Reclaiming Anishinaabe Law

Kinamaadiwin Inaakonigewin and the Treaty Right to Education

Leo Baskatawang (Author), Jim Daschuk (Foreword)

Overview

A manifesto for the future of Indigenous education in Canada

In Reclaiming Anishinaabe Law Leo Baskatawang traces the history of the neglected treaty relationship between the Crown and the Anishinaabe Nation in Treaty #3, and the Canadian government’s egregious failings to administer effective education policy for Indigenous youth—failures epitomized by, but not limited to, the horrors of the residential school system.

Rooted in the belief that Indigenous education should be governed and administered by Indigenous peoples, Baskatawang envisions a hopeful future for Indigenous nations where their traditional laws are formally recognized and affirmed by the governments of Canada. Baskatawang thereby details the efforts being made in Treaty #3 territory to revitalize and codify the Anishinaabe education law, kinamaadiwin inaakonigewin. Kinamaadiwin inaakonigewin considers education wholistically, such that it describes ways of knowing, being, doing, relating, and connecting to the land that are grounded in tradition, while also positioning its learners for success in life, both on and off the reserve.

As the backbone of an Indigenous-led education system, kinamaadiwin inaakonigewin enacts Anishinaabe self-determination and has the potential to bring about cultural resurgence, language revitalization, and a new era of Crown-Indigenous relations in Canada. Reclaiming Anishinaabe Law challenges policy makers to push beyond apologies and performative politics, and to engage in meaningful reconciliation practices by recognizing and affirming the laws that the Anishinaabeg have always used to govern themselves.

Reviews

"Leo Baskatawang offers a passionate call for Indigenous self-determination and a reclamation of Anishinaabe education law and practice in raising up the next generation. This book can be used to envision a future that uses Indigenous treaties to drive systemic change in education."

Brittany Luby, University of Guelph

"This book effectively weaves many sources to show how the revitalization of Anishinaabe law supports the resurgence of Anishinaabe education. It is nourishing food for thought."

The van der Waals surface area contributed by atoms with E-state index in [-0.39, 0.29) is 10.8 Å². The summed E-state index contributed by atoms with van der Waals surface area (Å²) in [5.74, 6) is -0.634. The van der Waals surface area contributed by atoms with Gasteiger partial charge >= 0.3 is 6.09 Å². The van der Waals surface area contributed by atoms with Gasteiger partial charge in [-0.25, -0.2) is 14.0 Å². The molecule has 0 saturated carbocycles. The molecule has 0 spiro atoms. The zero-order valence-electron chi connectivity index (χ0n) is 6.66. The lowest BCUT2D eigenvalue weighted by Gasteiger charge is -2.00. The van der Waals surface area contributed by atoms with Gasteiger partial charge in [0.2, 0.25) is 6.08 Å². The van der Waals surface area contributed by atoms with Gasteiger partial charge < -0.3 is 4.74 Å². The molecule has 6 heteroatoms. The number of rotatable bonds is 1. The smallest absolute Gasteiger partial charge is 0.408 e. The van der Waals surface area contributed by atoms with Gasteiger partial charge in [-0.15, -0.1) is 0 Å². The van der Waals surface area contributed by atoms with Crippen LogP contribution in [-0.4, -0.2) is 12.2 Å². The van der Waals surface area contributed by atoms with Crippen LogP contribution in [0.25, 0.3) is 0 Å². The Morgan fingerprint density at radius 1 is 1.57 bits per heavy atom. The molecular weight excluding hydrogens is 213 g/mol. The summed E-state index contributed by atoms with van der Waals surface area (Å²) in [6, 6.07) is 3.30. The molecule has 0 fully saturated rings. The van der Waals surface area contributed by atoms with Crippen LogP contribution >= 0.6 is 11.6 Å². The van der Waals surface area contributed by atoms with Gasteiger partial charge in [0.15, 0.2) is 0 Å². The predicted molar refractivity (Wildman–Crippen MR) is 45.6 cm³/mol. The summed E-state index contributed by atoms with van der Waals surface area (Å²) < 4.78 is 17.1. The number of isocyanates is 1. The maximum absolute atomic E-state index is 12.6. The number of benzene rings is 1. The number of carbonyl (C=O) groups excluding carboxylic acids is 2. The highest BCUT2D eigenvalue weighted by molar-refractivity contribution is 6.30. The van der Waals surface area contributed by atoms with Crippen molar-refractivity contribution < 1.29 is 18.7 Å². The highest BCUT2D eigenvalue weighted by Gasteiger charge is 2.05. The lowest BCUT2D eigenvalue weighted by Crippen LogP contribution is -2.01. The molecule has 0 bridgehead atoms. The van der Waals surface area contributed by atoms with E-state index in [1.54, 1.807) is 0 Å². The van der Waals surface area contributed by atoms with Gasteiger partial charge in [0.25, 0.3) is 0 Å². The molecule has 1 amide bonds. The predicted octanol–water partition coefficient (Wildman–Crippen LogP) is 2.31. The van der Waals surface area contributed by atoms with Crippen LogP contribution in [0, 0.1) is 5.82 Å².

John Borrows, Loveland Chair in Indigenous Law, University of Toronto Law School

"Reclaiming Anishinaabe Law serves as not only an education tool, but also a roadmap for other communities wishing to reclaim and understand their Treaty Right to Education."

Rob Houle, Alberta Native News

Reclaiming Anishinaabe Law offers larger lessons and potential pathways to reclaim control of an educational future for all Indigenous communities in Canada. [I] recommend this monograph to policy makers, politicians, all levels of educators, and students of history, politics, law, education, and anthropology.”

Karl Hele, Anishinabek News

"Reclaiming Anishinaabe Law contains an impressive amount of information regarding the Anishinaabe Nation's efforts to regain sovereignty over their own education, but Baskatawang, like any masterful storyteller, maintains a clear message throughout: 'Indigenous peoples must be in control of Indigenous education using Indigenous processes.'"

Kennedy Marley, Saskatchewan Law Review

Awards

Short-listed
JW Dafoe Book Prize (2024)

About the Authors

Leo Baskatawang is Anishinaabe from Lac Des Mille Lacs First Nation in Treaty #3 territory. He is an assistant professor in the Faculty of Law at the University of Manitoba. Prior to beginning his academic career, Dr. Baskatawang served in the United States Army, where he completed two combat tours, with distinction, in service of the Global War on Terrorism and Operation Iraqi Freedom.

Jim Daschuk is an associate professor in the Faculty of Kinesiology and Health Studies at the University of Regina and a researcher with the Saskatchewan Population Health and Evaluation Unit.

Table of Contents

Introduction

Chapter 1 Colonization and Other Political Discontents

Chapter 2 Indigenous Laws and the State

Chapter 3 Kinamaadiwin Inaakonigewin

Chapter 4 Reconciliation as Recognition and Affirmation

Reflections